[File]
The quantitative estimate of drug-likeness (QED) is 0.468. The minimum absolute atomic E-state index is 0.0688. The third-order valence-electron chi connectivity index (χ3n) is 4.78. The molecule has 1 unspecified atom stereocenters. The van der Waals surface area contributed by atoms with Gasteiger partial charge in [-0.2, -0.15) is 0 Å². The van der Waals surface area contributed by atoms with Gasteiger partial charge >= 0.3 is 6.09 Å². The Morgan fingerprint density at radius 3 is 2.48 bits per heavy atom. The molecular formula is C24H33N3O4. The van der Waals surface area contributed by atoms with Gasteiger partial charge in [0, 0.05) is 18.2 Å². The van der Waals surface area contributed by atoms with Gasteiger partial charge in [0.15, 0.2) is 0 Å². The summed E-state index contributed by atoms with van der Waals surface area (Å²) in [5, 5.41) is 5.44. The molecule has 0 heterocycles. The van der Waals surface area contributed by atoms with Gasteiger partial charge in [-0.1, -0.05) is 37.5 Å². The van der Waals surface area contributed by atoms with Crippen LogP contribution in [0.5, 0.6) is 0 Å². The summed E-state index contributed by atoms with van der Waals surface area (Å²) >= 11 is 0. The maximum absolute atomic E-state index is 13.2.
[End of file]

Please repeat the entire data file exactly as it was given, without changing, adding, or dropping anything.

The quantitative estimate of drug-likeness (QED) is 0.468. The minimum absolute atomic E-state index is 0.0688. The third-order valence-electron chi connectivity index (χ3n) is 4.78. The molecule has 1 unspecified atom stereocenters. The van der Waals surface area contributed by atoms with Gasteiger partial charge in [-0.2, -0.15) is 0 Å². The van der Waals surface area contributed by atoms with Gasteiger partial charge >= 0.3 is 6.09 Å². The Morgan fingerprint density at radius 3 is 2.48 bits per heavy atom. The molecular formula is C24H33N3O4. The van der Waals surface area contributed by atoms with Gasteiger partial charge in [0, 0.05) is 18.2 Å². The van der Waals surface area contributed by atoms with Gasteiger partial charge in [0.15, 0.2) is 0 Å². The summed E-state index contributed by atoms with van der Waals surface area (Å²) in [5, 5.41) is 5.44. The molecule has 0 heterocycles. The van der Waals surface area contributed by atoms with Gasteiger partial charge in [-0.1, -0.05) is 37.5 Å². The van der Waals surface area contributed by atoms with Crippen LogP contribution in [0.5, 0.6) is 0 Å². The summed E-state index contributed by atoms with van der Waals surface area (Å²) >= 11 is 0. The maximum absolute atomic E-state index is 13.2.